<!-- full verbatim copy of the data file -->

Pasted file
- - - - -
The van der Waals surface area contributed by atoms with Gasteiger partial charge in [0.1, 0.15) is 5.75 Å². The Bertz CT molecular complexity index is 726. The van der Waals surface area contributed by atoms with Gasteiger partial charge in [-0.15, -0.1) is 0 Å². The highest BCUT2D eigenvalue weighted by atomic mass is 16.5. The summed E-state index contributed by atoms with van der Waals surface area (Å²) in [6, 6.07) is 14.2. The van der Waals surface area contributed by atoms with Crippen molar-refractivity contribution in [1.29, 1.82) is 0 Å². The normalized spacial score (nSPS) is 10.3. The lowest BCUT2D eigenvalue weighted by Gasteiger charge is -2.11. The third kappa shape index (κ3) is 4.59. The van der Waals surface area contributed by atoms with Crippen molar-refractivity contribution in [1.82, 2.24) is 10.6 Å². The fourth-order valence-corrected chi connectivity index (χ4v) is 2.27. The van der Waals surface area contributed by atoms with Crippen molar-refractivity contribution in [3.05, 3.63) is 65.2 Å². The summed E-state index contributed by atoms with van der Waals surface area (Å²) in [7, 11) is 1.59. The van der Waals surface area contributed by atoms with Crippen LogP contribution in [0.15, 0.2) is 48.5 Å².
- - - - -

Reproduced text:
The van der Waals surface area contributed by atoms with Gasteiger partial charge in [0.1, 0.15) is 5.75 Å². The Bertz CT molecular complexity index is 726. The van der Waals surface area contributed by atoms with Gasteiger partial charge in [-0.15, -0.1) is 0 Å². The highest BCUT2D eigenvalue weighted by atomic mass is 16.5. The summed E-state index contributed by atoms with van der Waals surface area (Å²) in [6, 6.07) is 14.2. The van der Waals surface area contributed by atoms with Crippen molar-refractivity contribution in [1.29, 1.82) is 0 Å². The normalized spacial score (nSPS) is 10.3. The lowest BCUT2D eigenvalue weighted by Gasteiger charge is -2.11. The third kappa shape index (κ3) is 4.59. The van der Waals surface area contributed by atoms with Crippen molar-refractivity contribution in [1.82, 2.24) is 10.6 Å². The fourth-order valence-corrected chi connectivity index (χ4v) is 2.27. The van der Waals surface area contributed by atoms with Crippen molar-refractivity contribution in [3.05, 3.63) is 65.2 Å². The summed E-state index contributed by atoms with van der Waals surface area (Å²) in [7, 11) is 1.59. The van der Waals surface area contributed by atoms with Crippen LogP contribution in [0.15, 0.2) is 48.5 Å².